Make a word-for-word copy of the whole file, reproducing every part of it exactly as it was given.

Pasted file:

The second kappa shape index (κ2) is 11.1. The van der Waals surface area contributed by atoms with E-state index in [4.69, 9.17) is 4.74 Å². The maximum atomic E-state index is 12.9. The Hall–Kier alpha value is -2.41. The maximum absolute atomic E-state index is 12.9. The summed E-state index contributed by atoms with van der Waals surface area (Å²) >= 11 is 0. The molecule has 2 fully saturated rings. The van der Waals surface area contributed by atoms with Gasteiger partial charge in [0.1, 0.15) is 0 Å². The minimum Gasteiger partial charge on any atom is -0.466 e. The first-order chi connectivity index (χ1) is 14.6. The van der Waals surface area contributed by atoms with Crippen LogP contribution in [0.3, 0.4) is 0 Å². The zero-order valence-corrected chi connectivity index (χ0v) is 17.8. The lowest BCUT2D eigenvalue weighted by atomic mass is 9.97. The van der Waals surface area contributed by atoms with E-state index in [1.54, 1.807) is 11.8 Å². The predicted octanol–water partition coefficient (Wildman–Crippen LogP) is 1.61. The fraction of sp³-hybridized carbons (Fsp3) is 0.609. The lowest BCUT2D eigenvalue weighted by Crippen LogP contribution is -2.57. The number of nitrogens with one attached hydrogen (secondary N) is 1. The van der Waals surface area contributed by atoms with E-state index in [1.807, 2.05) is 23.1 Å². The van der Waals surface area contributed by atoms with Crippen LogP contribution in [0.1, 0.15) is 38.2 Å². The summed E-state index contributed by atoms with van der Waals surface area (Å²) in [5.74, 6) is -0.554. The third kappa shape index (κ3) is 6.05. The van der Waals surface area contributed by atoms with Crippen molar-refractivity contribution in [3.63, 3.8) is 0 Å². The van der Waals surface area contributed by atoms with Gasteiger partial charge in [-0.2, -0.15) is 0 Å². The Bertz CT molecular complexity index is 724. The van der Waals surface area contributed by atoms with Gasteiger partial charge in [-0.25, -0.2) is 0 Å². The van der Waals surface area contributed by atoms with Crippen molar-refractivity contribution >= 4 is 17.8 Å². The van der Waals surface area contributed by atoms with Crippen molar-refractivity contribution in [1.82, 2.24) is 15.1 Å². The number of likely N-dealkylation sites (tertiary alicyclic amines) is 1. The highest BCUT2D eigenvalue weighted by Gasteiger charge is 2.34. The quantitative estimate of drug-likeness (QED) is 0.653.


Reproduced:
The second kappa shape index (κ2) is 11.1. The van der Waals surface area contributed by atoms with E-state index in [4.69, 9.17) is 4.74 Å². The maximum atomic E-state index is 12.9. The Hall–Kier alpha value is -2.41. The maximum absolute atomic E-state index is 12.9. The summed E-state index contributed by atoms with van der Waals surface area (Å²) >= 11 is 0. The molecule has 2 fully saturated rings. The van der Waals surface area contributed by atoms with Gasteiger partial charge in [0.1, 0.15) is 0 Å². The minimum Gasteiger partial charge on any atom is -0.466 e. The first-order chi connectivity index (χ1) is 14.6. The van der Waals surface area contributed by atoms with Crippen LogP contribution in [0.3, 0.4) is 0 Å². The zero-order valence-corrected chi connectivity index (χ0v) is 17.8. The lowest BCUT2D eigenvalue weighted by atomic mass is 9.97. The van der Waals surface area contributed by atoms with E-state index in [1.54, 1.807) is 11.8 Å². The predicted octanol–water partition coefficient (Wildman–Crippen LogP) is 1.61. The fraction of sp³-hybridized carbons (Fsp3) is 0.609. The lowest BCUT2D eigenvalue weighted by Crippen LogP contribution is -2.57. The number of nitrogens with one attached hydrogen (secondary N) is 1. The van der Waals surface area contributed by atoms with E-state index in [1.807, 2.05) is 23.1 Å². The van der Waals surface area contributed by atoms with Crippen LogP contribution in [0.1, 0.15) is 38.2 Å². The summed E-state index contributed by atoms with van der Waals surface area (Å²) in [5.74, 6) is -0.554. The third kappa shape index (κ3) is 6.05. The van der Waals surface area contributed by atoms with Crippen molar-refractivity contribution in [3.63, 3.8) is 0 Å². The van der Waals surface area contributed by atoms with Gasteiger partial charge in [-0.2, -0.15) is 0 Å². The Bertz CT molecular complexity index is 724. The van der Waals surface area contributed by atoms with Gasteiger partial charge in [-0.25, -0.2) is 0 Å². The van der Waals surface area contributed by atoms with Crippen molar-refractivity contribution >= 4 is 17.8 Å². The van der Waals surface area contributed by atoms with Crippen molar-refractivity contribution in [1.82, 2.24) is 15.1 Å². The number of likely N-dealkylation sites (tertiary alicyclic amines) is 1. The highest BCUT2D eigenvalue weighted by Gasteiger charge is 2.34. The quantitative estimate of drug-likeness (QED) is 0.653.